"I’m [Walt] tired of having everybody else around here do the drawing and painting:  I’m going to do something creative myself.  I’m going to put you on my personal payroll, and I want you to draw twenty-four scenes of life in an old Western town.  Then I’ll carve the figures and make the scenes in miniature.  When we get enough of them made, we’ll send them out as a traveling exhibit (Thomas, 1976)."

Walt Disney's Granny Kincaid miniature display.
The traveling attraction, which at the time was coined “Disneylandia”, never came true, but Walt’s miniature Kincaid cabin was successfully put on exhibit at the Festival of California-Living in 1952 (Barrier, 2007).  “The next step was to build a kindly looking 1/8th scale grandmother who would be animated to rock back-and-forth in her chair knitting” shares Michael Broggie in his Walt Disney's Railroad Story (Broggie, 1997). Even though this feature never reached fruition, the germ was spreading.    

A phone call to the late actor and dancer Buddy Ebsen (famously known for his appearances in Disney’s Davy Crockett and The Beverly Hillbillies series) was a pinnacle moment for Walt.  Sourced from Katherine and Richard Greene’s Inside the Dream:  The Personal Story of Walt Disney, the following dialogue is Ebsen’s recollection of the phone call and the experience that came after:

"After I got out of the service, I needed a job.  Out of the blue I got a call from Walt Disney, who invited me to his studio for lunch.  He took me to a small workroom, where some folks were fiddling around with a little wooden man that had wires coming out of his bottom and was connected to a wheel with cams on it.  As the wheel turned, the little man’s arms and legs moved.  Walt looked at me and said, 'I want you to do a corny soft-shoe dance for us, which we’re going to photograph.'  So while they photographed me dancing they rigged cams and wires in such a way that the little man moved as I moved.  Meanwhile, Walt was off to the side showing me how he wanted me to move by doing little steps and telling me to repeat the steps.  This became the beginning of Audio-Animatronics (Greene, & Greene, 2001)."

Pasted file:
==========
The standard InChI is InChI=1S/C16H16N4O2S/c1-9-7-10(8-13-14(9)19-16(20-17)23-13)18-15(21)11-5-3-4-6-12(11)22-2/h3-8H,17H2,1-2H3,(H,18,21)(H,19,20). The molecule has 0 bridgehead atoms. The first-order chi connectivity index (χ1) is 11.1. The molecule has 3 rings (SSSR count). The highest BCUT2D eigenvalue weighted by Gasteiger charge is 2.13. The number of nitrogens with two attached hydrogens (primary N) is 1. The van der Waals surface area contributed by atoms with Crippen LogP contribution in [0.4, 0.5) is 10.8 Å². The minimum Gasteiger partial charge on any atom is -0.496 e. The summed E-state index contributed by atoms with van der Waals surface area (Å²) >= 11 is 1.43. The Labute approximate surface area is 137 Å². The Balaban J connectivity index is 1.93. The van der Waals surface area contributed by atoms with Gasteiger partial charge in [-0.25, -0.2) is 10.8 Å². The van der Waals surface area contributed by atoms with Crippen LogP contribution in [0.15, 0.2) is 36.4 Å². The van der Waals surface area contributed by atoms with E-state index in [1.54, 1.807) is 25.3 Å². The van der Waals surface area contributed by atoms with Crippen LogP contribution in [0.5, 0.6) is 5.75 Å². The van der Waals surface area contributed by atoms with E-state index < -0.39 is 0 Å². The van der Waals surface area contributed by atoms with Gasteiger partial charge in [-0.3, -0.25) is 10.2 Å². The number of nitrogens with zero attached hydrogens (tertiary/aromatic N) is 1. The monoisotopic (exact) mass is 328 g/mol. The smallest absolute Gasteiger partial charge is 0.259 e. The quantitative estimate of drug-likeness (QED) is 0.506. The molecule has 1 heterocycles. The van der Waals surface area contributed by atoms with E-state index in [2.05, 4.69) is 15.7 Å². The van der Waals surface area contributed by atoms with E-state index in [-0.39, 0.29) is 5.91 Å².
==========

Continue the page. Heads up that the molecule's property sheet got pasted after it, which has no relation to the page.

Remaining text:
As described by master Imagineer Martin A. Sklar, “In simplest terms, Audio-Animatronics combines and synchronizes sound and animation with the electronics of the space age (Sklar, 1969).”  Walt ran with the information he acquired from “Project Little Man”, and went on to create WED Enterprises around 1952.  The talented artists and craftsmen who went on to work for WED became responsible for bringing Walt’s dream of Disneyland to physical life.  From the theme park’s 1955 opening on, Walt’s new team applied their new knowledge and skill to create legendary Disneyland attractions utilizing the invention of Audio-Animatronics.  The most famous (several that had been showcased at the 1964 New York World’s Fair) became Walt Disney’s Enchanted Tiki Room, Great Moments with Mr. Lincoln, “it’s a small world”, Pirates of the Caribbean, and The Haunted Mansion.    

Even though technology has come a long way since the space age, and the name WED Enterprises has been changed to Walt Disney Imagineering, it’s still important to remember the past.  Walt Disney was a man who was always looking to the future, but he never forgot what the past had taught him.  I’d like to think he would be thrilled with the new technology his Audio-Animatronics paved the way for.  The mysterious Yeti that lurks in the dark caverns of EPCOT’s Expedition Everest I’m sure would have brought a smile to his face.  To think it was all started with a man’s interest in a little toy bird.

Walt Disney directs Buddy Ebsen on "Project Little Man."